If you google 3D printing or additive manufacturing (AM), you will find this definition: “It is the process from digital design to making an article.” If you stop thinking for a few seconds, then It can be found that too many items are now made from a digital design. Is your sweater 3D printed? What about the exquisite cakes in the store? The answer seems to be in the details
How does 3D printing work?
There are many different 3D printing technologies, but one thing they have in common is that they build items layer by layer according to the received code. This code is a blueprint for an item. It contains a series of coordinated actions of the device. The materials are built together to make the item-similar to playing “connecting dots into lines” on paper and drawing a picture. However, before you get the code, you will have a digital file or a Computer-Aided Design (CAD) file. The device lets the cutter analyze the file, cut the item into thin layers, and generate code for use in the 3D printing process.
Why is 3D printing?
Before the advent of 3D printers in 1980, we had manufactured many items using other equipment and processes. So you might ask why 3D printing was invented? Many manufacturing methods are based on subtractive manufacturing— “the largest family of machining with the same theme of removing materials.” Instead, 3D printing builds items from scratch. By minimizing wastage and time, the effective use of resources is improved, and at the same time, a door is opened for areas that traditional manufacturing methods cannot manufacture. The secret is to know when and what technology you need.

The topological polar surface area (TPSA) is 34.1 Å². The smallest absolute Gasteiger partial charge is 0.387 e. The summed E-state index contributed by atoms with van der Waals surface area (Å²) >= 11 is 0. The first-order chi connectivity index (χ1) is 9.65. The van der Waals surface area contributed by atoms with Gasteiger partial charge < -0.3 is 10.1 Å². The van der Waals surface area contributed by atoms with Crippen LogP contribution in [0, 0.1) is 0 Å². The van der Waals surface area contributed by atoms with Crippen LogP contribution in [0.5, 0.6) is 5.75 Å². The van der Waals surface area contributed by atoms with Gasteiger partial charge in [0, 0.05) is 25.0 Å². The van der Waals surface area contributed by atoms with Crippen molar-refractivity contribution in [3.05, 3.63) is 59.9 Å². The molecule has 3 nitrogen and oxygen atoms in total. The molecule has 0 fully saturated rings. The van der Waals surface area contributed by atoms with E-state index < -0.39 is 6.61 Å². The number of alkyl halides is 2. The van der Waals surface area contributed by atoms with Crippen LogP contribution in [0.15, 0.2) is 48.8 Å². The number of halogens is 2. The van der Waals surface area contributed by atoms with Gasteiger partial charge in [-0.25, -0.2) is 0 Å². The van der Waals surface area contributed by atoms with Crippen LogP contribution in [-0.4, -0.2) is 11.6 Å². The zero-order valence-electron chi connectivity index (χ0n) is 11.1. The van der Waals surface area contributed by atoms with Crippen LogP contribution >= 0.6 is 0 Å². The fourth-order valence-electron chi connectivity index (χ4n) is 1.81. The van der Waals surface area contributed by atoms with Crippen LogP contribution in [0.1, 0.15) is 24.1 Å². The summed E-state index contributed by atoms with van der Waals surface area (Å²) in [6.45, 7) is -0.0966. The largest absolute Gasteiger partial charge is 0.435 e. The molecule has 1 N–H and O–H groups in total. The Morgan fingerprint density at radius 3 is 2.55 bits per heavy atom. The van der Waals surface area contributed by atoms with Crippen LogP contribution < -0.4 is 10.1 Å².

What are the 3D printing methods?
Although the concepts contained in 3D printers are consistent, different technologies and available materials have a huge impact on manufacturing possibilities and the end result.
FDM is the most famous 3D printing technology on the market. Similar to glue gun or cream spray bottle (depending on which one you use more). FDM equipment Fluids that solid material melts in a built-in heating head to build items. Starting from the bottom of the item, the FDM printer deposits molten material layer by layer based on the coordinates provided by the code. The extruded plastic cools down and quickly forms a solid, so that the equipment is not delayed and new layers are formed on previously fixed layers.
Advantages: Desktop FDM printers and their material filaments are very cheap; a large number of materials and colors can be selected; simply working principles; some 3D printers can be purchased by buyers for multiple upgrades.
Disadvantages: Most cheap FDM printers have inaccuracy problems; universal gravity makes the printer unable to print items with large suspension structures without a supporting structure; items without a flat surface are more difficult to print from the beginning; they can be clearly seen on the surface See the hierarchy.